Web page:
One of the quotes on the dustjacket suggests Ironskin is a steampunk tale. I don’t buy that. While heroine Jane uses bits of iron to block her fae curse from affecting those around her, it’s not exactly a cogs-and-steam element. Not to say those are the only defining traits of steampunk, but more that avid steampunk fans will not find it on a grand scale here.
That said, who wouldn’t want to read Jane Eyre meets Beauty and the Beast with wicked fae?
If you love an angst-y read, Blood Before Sunrise is for you.
Get wrapped up in yelling at the hThis review was originally posted at Vampire Book Club.
If you love an angst-y read, Blood Before Sunrise is for you.
Get wrapped up in yelling at the heroine making infuriating and dangerous decisions? You’ll love Blood Before Sunrise.
Enjoy seeing a heroine handing big tough men their asses in fights? Oh, you need Blood Before Sunrise.
In the Shaedes of Gray, heroine Darian discovered she wasn’t the only one of her kind. She started to learn not only who she is but also what she is. Just as she began to understand her new role as a Shaede — she can fade into shadow, nothingness in the dark — an ancient prophecy changed things.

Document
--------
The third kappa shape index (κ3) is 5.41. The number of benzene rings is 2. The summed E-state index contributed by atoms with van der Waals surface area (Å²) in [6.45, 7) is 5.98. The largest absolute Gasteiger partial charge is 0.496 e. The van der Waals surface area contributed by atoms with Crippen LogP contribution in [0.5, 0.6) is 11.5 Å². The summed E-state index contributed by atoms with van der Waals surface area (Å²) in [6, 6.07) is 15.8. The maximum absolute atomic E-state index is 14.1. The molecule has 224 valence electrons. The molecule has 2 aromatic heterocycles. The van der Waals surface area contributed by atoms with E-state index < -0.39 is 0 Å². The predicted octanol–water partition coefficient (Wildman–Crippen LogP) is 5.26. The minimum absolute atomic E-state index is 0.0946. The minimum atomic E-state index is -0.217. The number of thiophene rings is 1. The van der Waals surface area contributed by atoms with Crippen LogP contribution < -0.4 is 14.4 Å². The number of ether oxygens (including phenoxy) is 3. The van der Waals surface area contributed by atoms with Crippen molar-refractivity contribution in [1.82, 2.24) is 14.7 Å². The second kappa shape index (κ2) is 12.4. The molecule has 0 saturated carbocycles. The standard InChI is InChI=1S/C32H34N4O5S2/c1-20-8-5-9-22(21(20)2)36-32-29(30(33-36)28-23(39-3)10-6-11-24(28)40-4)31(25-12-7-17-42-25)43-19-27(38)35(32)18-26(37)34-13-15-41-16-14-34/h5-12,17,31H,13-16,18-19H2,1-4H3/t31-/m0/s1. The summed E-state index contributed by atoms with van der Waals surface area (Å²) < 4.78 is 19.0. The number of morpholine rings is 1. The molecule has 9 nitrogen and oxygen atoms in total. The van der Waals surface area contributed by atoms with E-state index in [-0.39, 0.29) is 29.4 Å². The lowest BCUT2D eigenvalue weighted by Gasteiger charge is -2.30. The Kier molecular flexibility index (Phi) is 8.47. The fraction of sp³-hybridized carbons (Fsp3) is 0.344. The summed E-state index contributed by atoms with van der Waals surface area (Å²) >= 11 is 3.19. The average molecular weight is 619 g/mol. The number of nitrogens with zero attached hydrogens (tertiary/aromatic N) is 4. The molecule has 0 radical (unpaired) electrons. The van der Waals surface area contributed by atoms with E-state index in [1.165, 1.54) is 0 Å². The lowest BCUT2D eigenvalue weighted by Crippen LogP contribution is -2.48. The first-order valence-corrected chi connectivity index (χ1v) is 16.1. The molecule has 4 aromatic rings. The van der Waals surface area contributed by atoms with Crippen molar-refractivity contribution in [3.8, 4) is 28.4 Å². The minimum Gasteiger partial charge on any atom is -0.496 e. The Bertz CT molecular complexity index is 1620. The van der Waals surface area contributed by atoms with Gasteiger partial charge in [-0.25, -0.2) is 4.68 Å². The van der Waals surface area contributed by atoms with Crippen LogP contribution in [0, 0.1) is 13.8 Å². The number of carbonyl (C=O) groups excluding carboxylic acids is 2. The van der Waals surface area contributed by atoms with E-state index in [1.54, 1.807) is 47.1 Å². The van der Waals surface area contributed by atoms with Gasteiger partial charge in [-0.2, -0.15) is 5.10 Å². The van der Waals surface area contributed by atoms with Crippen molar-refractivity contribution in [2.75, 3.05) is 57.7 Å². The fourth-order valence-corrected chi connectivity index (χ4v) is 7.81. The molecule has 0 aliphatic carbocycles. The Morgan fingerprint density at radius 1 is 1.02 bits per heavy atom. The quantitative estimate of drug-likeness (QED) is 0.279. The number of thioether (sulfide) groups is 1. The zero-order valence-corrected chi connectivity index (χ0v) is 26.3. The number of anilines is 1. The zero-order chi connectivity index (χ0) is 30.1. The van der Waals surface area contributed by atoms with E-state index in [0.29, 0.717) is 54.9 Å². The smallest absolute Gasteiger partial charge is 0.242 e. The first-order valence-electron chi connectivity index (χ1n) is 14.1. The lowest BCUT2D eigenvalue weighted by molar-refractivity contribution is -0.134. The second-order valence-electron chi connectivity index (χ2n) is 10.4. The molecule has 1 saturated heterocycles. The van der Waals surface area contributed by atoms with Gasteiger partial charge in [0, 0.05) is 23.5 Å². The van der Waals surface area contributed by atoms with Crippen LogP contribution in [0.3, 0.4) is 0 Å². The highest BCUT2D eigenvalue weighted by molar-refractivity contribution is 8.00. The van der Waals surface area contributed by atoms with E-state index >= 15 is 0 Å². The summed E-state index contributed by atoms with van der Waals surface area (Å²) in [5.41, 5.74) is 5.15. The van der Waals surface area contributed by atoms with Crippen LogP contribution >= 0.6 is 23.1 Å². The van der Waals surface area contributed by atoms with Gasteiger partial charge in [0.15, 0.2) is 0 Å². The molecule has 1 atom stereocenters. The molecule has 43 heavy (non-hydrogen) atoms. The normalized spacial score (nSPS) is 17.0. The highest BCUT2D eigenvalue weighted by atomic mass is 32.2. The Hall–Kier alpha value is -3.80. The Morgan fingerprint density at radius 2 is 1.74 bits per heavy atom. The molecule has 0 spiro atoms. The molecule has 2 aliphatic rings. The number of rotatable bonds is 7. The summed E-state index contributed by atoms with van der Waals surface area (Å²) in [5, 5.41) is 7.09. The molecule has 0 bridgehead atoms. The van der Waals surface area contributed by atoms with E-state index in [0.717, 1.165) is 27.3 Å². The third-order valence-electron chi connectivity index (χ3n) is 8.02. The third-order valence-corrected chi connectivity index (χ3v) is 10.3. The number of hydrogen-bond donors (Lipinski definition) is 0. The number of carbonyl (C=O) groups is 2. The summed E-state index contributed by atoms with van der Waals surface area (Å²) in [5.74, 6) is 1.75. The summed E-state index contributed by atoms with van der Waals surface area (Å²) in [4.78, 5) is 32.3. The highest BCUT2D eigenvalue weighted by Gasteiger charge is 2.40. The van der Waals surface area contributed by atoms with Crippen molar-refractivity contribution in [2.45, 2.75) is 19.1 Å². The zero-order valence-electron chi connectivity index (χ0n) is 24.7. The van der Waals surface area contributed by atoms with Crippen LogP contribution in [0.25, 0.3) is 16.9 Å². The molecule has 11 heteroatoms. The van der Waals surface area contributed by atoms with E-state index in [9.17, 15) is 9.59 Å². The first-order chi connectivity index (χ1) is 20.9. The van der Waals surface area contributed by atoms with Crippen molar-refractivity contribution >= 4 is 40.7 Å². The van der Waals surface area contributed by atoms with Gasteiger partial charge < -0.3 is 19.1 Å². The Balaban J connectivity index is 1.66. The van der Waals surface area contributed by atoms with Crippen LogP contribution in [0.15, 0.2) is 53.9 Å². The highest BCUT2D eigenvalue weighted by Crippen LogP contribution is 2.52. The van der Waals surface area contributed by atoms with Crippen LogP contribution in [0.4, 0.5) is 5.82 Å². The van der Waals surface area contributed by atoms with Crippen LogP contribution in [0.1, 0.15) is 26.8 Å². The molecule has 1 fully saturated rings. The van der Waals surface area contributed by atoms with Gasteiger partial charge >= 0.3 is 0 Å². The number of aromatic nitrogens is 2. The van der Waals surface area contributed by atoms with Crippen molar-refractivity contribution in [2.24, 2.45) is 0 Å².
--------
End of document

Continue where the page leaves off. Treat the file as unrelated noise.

Now Darian is something else, more. She can disappear in the light and the dark, feel the passage of time. And she’s powerful. She still trains with Raif, but he can’t keep up with her. She’s powerful and gets accustomed to the idea she’s the biggest, baddest thing on the block.
Not only does her ego put her in danger when trying to find Raif’s daughter and while she tries to determine what her new-found obsession with the passage of time means, but it wreaks havoc on her relationship with Tyler. He isn’t just her boyfriend, remember. Tyler is a jinn, and his job is to protect Darian. The only hitch is he has to obey her wishes. She’s worried about protecting him, and though she doesn’t recognize it, she behaves in a way that illustrates she doesn’t need his protection or want it. Expect big relationship drama on this front.
I love books that are an emotional challenge. Ones where by the end of the book the main character has truly grown. There’s no question we get that with Blood Before Sunrise. There are moments when you’ll grip your book and pretend to be shaking some sense into Darian. Don’t expect easy answers in this novel, but I can promise one hell of a journey with lush descriptions. Even when Darian is making poor decisions, I want to be her friend.
I have to give it up to Michelle Rowen; she can make waiting for a single kiss the hottest thinThis review was originally posted at Vampire Book Club.
I have to give it up to Michelle Rowen; she can make waiting for a single kiss the hottest thing ever.
The majority of the novel has protagonist Samantha doing everything she can to keep from kissing people. It is the desire and the danger that lies with a potential kiss that will keep you turning the pages of Dark Kiss.